If you're seeing this message, it means we're having trouble loading external resources on our website.

If you're behind a web filter, please make sure that the domains *.kastatic.org and *.kasandbox.org are unblocked.

Main content
Current time:0:00Total duration:5:36

Video transcript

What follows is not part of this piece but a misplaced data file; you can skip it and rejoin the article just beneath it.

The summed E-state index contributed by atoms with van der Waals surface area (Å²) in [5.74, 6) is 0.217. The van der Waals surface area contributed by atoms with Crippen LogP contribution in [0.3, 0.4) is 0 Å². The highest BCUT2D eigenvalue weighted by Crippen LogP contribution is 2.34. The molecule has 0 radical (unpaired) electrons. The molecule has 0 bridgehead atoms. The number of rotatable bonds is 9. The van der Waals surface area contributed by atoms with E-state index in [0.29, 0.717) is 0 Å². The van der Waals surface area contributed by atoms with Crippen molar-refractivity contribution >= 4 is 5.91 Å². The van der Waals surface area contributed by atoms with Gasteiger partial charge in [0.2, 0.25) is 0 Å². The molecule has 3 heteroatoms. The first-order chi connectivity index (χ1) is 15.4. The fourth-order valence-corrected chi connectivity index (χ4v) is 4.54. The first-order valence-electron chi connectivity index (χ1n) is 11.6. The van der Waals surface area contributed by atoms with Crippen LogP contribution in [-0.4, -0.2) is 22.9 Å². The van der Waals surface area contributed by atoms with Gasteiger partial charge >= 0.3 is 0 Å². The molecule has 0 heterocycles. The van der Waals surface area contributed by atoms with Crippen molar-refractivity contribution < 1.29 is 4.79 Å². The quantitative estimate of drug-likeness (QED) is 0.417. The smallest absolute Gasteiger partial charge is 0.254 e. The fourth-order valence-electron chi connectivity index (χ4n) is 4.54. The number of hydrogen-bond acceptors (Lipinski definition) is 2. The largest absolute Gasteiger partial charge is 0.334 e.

we're in the American Museum of Natural History in a hall devoted to the ancient art of Mexico and Mesoamerica and we're looking at one of the most famous Olmec objects it is this extremely large piece of jade or green stone which is often referred to as an axe blade but it's actually a carved figure that could never be used as an axe these are found all over the Gulf Coast of Mexico and very very early on and while they've always been referred to as votive axes the places we find them and when we see them in images it's very clear that they're used for ritual and that they were very powerful objects so by votive we're talking about a ritual object that is meant to commemorate or to honor a God exactly so this is the most valuable material in all of Mesoamerica Mesoamericans consider jade much like the ancient world considered gold this was the valuable material par excellence we're talking about jadeite which is an extremely hard stone one of the things that they really valued was not only its ability to achieve a very high polished but also its color exactly there are particular colors that were obviously viewed as more valuable than others and finally they found a source very high in the Guatemalan mountains that they preferred the blue-green Jade most and it's really interesting that in fact in all Mesoamerican languages there is no word for blue and no word for green it's blue green or in my Yosh that literally is the color that they designate well it's gorgeous more than 50% of the object is the head a lot of the meaning in fact rests in this head and so it's a good thing that the Carver gave it so much room and so what we have is a being I could not consider this a human but some sort of human-like being that has almond eyes a flat nose and then a mouth that is incredibly complicated sometimes referred to as a Jaguar snarl while it's often called a Jaguar mouth that upraised upper lip there's been a lot of ideas about what that mouth could mean everything from the Jaguar some people have said that it looks more like a toad and other people say that the entire image is of a fetus is whatever this is it is the Olmec God the Olmec supernatural and on that everyone agrees when we use the term Jaguar that has become a kind of signifier for this shape but it may have nothing to do with the actual cat and it is so stylized the eyes are so stylized the very simplified ears that are quite elongated the volumes of the chin the volumes of the nose of the upper lip are so articulated are raised in this high relief it's in very sharp contrast to the lower part of the body where you see a very shallow relief and we're not quite sure what that figure is clutching but whatever it is it's being clutched close to his chest one of the interesting things about Olmec carving in general is the ability to focus the viewer on in this case the face and specifically the mouth and then this much shallow or much less work carving towards the bottom you have these two hands grasping something that we're not sure what it is exactly we are sure though that it's not as important as all of that stuff that's going on in the face and in fact the entire body is simplified and made of secondary to the mouth amounts to more observations one is concave hemispherical depressions at each corner of the mouth which is a typical of Olmec art and then we also see a concave area that separates the head from the body which suggests to me that this body might have originally worn something that there might have been a necklace perhaps and that would be not unusual in Mesoamerican art in fact even during the colonial period and today people regularly dress statues in Native villages for particular ceremony and the holds on a lower side of the mouth are almost certainly drilled and it's interesting to think about how this was made because there were no metal tools in Mesoamerica not only at this time but basically there was no functional metal tools throughout the history of Mesoamerica so this would have been made by an abrasion method robbing the same kind of very hard stone and think about the labor required to actually produce this it's breathtaking you would have had to get a drill sand and water and you would have just drilled and drilled with the sand and the water mixture acting as an abrasive slowly but surely carves out that hard jade surface and it's amazing to me to think about how much work and how much expertise would have gone into this so early in the history of Mesoamerica almost as soon as they create cities they create these specialized artists who have this amazing skill with very hard stone all characteristics that we associate with the ancient Olmec this originally people of Mesoamerica and in fact these originally people of Mesoamerica or at least the first civilization of Mesoamerica the first people who created cities in Mesoamerica and this face are intimately associated because it is the most popular motif in all of Olmec art this truly ancient object so expressive looking out at us across thousands of years you